Proteomics and Metabolomics in Inflammatory Bowel Disease

Yunki Yau; Rupert W Leong; Ming Zeng; Valerie C Wasinger


J Gastroenterol Hepatol. 2013;28(7):1076-1086. 

In This Article


Proteomic and metabolomic contributions to IBD pathophysiological research have resulted in significant findings that have improved our understanding of these difficult diseases, but the majority of clinical tools that we use today have not come from the high-throughput, hypothesis-free methodologies as anticipated.

Challenges are both scientific and practical. Proteomics and metabolomics are bioscientific fields still very much in their infancy, albeit advancing at extraordinary rates. It has only been 12 years since Dr John Fenn was awarded the Nobel Prize in chemistry for the development of electrospray ionization—a fundamental MS technique that is at the core of proteomics capability, and clinicians and bioanalytical scientists are still grappling to harness the unprecedented sensitivity, selectivity, and coverage, of high-throughput technology for human benefit.

Pragmatically, the translation from bench to bedside is a very slow process—often taking a decade or more for discovery, validation, clinical trial, and approval, at huge expenses that the majority of research scientists and clinicians are unable to afford without consortia or commercial involvement. With the participation of intellectual property arms within universities, where the majority of discovery-based research is carried out, this is improving.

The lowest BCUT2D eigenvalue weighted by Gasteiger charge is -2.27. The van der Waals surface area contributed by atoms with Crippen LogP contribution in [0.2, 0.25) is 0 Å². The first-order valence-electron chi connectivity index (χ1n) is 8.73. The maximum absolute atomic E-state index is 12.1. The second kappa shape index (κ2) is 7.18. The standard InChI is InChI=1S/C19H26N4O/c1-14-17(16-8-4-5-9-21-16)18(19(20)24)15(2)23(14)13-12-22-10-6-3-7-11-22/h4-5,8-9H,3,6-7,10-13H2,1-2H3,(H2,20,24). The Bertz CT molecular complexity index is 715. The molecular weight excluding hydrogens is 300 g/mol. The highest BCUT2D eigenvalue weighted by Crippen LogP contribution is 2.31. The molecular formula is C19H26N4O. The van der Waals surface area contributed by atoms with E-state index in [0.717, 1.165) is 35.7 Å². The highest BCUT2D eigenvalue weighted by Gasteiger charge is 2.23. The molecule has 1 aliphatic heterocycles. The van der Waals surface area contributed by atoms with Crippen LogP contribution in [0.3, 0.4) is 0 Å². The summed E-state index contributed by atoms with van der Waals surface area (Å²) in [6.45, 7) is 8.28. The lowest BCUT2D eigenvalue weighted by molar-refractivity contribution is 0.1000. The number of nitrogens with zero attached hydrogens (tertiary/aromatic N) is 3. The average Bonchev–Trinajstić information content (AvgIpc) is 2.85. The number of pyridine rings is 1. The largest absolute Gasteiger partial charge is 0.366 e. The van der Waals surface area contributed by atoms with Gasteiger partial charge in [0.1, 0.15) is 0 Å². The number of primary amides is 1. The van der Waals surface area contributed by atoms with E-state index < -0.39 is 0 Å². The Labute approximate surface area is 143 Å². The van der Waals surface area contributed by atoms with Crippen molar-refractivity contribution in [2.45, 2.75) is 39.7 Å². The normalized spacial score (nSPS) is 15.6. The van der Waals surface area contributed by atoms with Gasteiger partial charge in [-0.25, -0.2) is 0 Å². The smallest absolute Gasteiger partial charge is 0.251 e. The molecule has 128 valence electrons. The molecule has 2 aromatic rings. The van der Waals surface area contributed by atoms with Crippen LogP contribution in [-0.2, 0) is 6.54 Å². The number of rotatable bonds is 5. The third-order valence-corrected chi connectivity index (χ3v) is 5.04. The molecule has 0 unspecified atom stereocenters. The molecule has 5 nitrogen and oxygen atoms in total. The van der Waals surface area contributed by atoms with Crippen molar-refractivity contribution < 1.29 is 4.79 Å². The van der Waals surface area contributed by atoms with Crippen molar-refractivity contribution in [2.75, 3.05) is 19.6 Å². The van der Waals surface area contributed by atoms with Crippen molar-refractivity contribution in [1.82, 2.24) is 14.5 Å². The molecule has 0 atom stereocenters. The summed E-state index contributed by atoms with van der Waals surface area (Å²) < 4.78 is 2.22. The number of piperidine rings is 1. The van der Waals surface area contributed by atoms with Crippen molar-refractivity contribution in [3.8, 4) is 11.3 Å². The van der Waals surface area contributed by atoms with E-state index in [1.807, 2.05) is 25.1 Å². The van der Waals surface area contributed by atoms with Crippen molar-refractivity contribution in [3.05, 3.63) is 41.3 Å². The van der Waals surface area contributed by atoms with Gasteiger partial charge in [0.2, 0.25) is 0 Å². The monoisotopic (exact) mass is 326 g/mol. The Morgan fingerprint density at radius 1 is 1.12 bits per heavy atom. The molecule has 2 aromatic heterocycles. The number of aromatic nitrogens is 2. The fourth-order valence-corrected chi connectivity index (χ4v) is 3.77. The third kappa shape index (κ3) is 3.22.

Ultimately, the onerous is on us clinicians and scientists to contemplate the biology of our questions, and conceive innovative practical and scientific means to produce better outcomes for those suffering from the IBDs. The proteomic and metabolomic toolbox will no doubt be a part of this future.